Movie Review - The Legend of Hercules 3D

If any recognize Kellan Lutz, they will recognize him from the series of films starting with Twilight (2008), the teen romantic drama involving a high school girl and a supernaturally strong being who fall in love. Essentially, that's what happens here. A young girl and a supernaturally strong being fall in love. Except, director Renny Harlin is able to capture a scene that is extremely more beautiful, more charming and more loving than any comparable scene in any of the Twilight films. Lutz and his co-star Gaia Weiss who plays Princess Hebe of Crete simply lie in the grass, surrounded by trees on a warm, sunny day. Brightly lit, Lutz and Weiss are playful and sweet with one another and it was just a nice, sexy moment that tickled my fancy.

Granted, I have a weakness for Lutz, as not only an absolutely gorgeous, young actor but one who has proven chops, comedic chops as evidenced on the short-lived, HBO series The Comeback (2005), as well as chops showing he can be tough yet vulnerable as he was in Meskada (2010) and A Warrior's Heart (2011). With this film, he isn't required to flex those acting muscles as much as he does all the rest of the muscles on his amazingly, ripped physique.

I always wondered why his Twilight co-star Taylor Lautner got all the attention when Lutz was the one with the far, far better body. There is a reason why Lutz spends the majority of this movie shirtless and practically naked, but, putting aside his outer beauty, the good actor within does peek out in fleeting moments, such as that love scene or in scenes where Lutz's character has to be atheistic.

Forget Twilight, this film is basically a remake or a rip-off of Clash of the Titans (2011), a movie about a young man who learns he's the son of Zeus, the Greek God of thunder and sky. Instead of being called Perseus, Lutz's character is called Alcides. Alcides is an impressive, 20-year-old, blonde beefcake who is in love with Hebe, the girl who is set to marry Alcides' older brother Iphicles, played by Liam Garrigan, in three months.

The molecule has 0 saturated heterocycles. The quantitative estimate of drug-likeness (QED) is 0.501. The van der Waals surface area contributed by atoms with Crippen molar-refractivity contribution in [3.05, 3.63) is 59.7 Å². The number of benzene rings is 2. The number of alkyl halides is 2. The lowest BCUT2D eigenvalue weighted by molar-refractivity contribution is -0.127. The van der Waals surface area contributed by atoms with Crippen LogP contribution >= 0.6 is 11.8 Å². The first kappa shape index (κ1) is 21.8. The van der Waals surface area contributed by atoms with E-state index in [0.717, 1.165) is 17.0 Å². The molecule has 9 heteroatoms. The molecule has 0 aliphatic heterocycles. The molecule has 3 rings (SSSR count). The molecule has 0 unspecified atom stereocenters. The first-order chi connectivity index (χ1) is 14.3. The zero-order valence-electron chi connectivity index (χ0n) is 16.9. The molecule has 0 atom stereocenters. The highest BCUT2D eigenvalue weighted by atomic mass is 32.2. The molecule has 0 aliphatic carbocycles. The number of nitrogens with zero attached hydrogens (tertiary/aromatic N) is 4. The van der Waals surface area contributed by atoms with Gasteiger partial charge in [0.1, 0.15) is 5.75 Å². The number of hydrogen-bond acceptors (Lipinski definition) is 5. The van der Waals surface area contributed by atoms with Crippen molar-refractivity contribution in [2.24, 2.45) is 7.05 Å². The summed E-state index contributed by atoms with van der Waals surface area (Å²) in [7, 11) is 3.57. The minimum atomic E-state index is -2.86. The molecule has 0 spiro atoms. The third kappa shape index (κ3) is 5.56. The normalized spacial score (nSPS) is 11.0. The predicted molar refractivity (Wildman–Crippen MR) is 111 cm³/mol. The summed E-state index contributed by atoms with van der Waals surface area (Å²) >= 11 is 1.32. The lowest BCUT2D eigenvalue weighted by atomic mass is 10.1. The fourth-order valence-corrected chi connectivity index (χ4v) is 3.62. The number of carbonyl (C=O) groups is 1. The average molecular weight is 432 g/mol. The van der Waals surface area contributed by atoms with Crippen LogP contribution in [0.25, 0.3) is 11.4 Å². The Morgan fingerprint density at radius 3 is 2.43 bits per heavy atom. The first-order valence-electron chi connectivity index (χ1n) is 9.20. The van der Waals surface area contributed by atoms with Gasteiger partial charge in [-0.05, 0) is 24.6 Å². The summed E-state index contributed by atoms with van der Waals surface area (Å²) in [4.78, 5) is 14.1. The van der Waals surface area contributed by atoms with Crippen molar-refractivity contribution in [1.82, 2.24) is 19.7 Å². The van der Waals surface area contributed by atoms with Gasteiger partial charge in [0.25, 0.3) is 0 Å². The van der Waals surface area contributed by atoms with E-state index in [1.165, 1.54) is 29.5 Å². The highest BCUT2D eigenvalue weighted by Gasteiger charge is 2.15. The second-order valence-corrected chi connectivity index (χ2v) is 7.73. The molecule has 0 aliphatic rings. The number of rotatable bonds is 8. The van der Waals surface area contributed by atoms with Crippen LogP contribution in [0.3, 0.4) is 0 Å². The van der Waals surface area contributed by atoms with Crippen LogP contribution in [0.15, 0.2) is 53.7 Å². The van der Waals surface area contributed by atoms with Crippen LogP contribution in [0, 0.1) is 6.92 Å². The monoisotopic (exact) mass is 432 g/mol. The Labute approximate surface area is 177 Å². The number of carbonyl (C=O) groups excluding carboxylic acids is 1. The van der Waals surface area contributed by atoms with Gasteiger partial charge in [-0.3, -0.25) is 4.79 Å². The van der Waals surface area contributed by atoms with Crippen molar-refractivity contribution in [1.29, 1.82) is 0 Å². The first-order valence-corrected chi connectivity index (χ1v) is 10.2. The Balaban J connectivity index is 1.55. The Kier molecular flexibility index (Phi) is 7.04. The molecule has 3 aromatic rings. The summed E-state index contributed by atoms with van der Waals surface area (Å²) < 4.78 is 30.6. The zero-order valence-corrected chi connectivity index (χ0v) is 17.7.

Unlike in Clash of the Titans, Zeus nor any of the Gods appear in human form and show off their magical powers. It's interesting because when Alcides' mother tells him what he is, a demigod named Hercules, he doesn't believe her. Alcides befriends a Greek warrior named Captain Sotiris, played by Liam McIntyre, trying not to confuse his character here with his character in Spartacus. Sotiris references his belief in Zeus, and Alcides shoots him down with a comment that makes it very clear that Alcides is an atheist. He doesn't believe in God.

This is an interesting trait to give to this character. To make the son of God not a believer in God is compelling. Unfortunately, the screenwriters don't develop this trait nearly enough. Sadly, it's because the writers or maybe Harlin don't really allow Lutz to speak. Lutz has a great, commanding voice here, which delivers lines with utmost, masculine authority, but I would have loved to have him converse with Hebe about his faith or lack thereof.

The filmmakers only want to hear Lutz whisper the occasional sweet-nothing to Hebe, the cliché, rousing speech to a phalanx of rebel soldiers or vengeful words when squaring off with the movie's villain, King Amphitryon, played by Scott Adkins. They keep him quiet otherwise, preferring to put him in the center of Zack Snyder-style action or matches that feel like they could be exhibitions for the WWE.

In 3D, Harlin delights at flinging arrows and spears directly into your eye, if not just past your head. He does a good job with framing and depth of field, making beautiful use of the Mediterranean area where he filmed or the millions put into the CGI, like the constant placement of fire in the foreground. I'm also sure millions went into the flower petals or pollen, which always floated around Lutz and Weiss during their lovey-dovey scenes.

As an action film with the occasionally interesting drama, this works. The two female characters, including Hebe and Queen Alcmene, played by Roxanne McKee, are better than your average in these kinds of movies. Yes, they're ultimately dismissed, but each one possesses a strength that I appreciated. The fight scenes never feel like they have any stakes, but I enjoyed the choreography of them. There was a slight gracefulness amid the brutality.

I certainly enjoyed this better than the last Clash of the Titans rip-off that Lutz did, Tarsem Singh's Immortals.

Five Stars out of Five.
Rated PG-13 for intense combat action and violence and some sensuality.
Running Time: 1 hr. and 39 mins.


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